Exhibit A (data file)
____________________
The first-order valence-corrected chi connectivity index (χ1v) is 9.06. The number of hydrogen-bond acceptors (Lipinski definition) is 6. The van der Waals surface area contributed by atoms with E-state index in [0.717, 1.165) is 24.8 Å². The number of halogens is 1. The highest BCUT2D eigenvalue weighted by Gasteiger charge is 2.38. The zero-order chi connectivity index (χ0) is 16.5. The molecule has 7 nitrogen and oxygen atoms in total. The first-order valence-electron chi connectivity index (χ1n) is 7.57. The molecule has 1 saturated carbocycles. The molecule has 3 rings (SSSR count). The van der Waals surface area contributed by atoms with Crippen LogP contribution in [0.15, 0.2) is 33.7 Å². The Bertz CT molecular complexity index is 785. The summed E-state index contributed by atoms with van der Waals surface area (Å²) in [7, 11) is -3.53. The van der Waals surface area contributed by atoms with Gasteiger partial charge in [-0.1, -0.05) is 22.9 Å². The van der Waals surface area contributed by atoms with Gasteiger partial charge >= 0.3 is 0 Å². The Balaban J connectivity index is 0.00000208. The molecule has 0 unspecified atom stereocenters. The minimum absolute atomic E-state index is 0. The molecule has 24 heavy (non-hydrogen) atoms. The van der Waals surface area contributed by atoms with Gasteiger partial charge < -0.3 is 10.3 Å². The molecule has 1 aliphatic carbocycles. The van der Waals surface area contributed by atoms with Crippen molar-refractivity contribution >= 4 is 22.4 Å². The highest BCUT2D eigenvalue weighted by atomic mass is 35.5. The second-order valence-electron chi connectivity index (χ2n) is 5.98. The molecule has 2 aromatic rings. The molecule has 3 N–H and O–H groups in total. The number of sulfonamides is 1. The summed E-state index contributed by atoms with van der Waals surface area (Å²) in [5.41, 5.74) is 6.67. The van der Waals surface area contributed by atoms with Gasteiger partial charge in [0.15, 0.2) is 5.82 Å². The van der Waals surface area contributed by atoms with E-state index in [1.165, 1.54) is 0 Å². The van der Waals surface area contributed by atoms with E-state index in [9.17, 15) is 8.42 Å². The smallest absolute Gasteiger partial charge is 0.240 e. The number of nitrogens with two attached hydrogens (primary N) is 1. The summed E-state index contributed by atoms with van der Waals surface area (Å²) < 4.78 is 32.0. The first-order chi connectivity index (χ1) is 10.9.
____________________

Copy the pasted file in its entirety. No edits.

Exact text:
The first-order valence-corrected chi connectivity index (χ1v) is 9.06. The number of hydrogen-bond acceptors (Lipinski definition) is 6. The van der Waals surface area contributed by atoms with E-state index in [0.717, 1.165) is 24.8 Å². The number of halogens is 1. The highest BCUT2D eigenvalue weighted by Gasteiger charge is 2.38. The zero-order chi connectivity index (χ0) is 16.5. The molecule has 7 nitrogen and oxygen atoms in total. The first-order valence-electron chi connectivity index (χ1n) is 7.57. The molecule has 1 saturated carbocycles. The molecule has 3 rings (SSSR count). The van der Waals surface area contributed by atoms with Crippen LogP contribution in [0.15, 0.2) is 33.7 Å². The Bertz CT molecular complexity index is 785. The summed E-state index contributed by atoms with van der Waals surface area (Å²) in [7, 11) is -3.53. The van der Waals surface area contributed by atoms with Gasteiger partial charge in [-0.1, -0.05) is 22.9 Å². The van der Waals surface area contributed by atoms with Gasteiger partial charge >= 0.3 is 0 Å². The Balaban J connectivity index is 0.00000208. The molecule has 0 unspecified atom stereocenters. The minimum absolute atomic E-state index is 0. The molecule has 24 heavy (non-hydrogen) atoms. The van der Waals surface area contributed by atoms with Gasteiger partial charge < -0.3 is 10.3 Å². The molecule has 1 aliphatic carbocycles. The van der Waals surface area contributed by atoms with Crippen molar-refractivity contribution >= 4 is 22.4 Å². The highest BCUT2D eigenvalue weighted by atomic mass is 35.5. The second-order valence-electron chi connectivity index (χ2n) is 5.98. The molecule has 2 aromatic rings. The molecule has 3 N–H and O–H groups in total. The number of sulfonamides is 1. The summed E-state index contributed by atoms with van der Waals surface area (Å²) in [5.41, 5.74) is 6.67. The van der Waals surface area contributed by atoms with Gasteiger partial charge in [0.15, 0.2) is 5.82 Å². The van der Waals surface area contributed by atoms with E-state index in [1.165, 1.54) is 0 Å². The van der Waals surface area contributed by atoms with E-state index in [9.17, 15) is 8.42 Å². The smallest absolute Gasteiger partial charge is 0.240 e. The number of nitrogens with two attached hydrogens (primary N) is 1. The summed E-state index contributed by atoms with van der Waals surface area (Å²) < 4.78 is 32.0. The first-order chi connectivity index (χ1) is 10.9.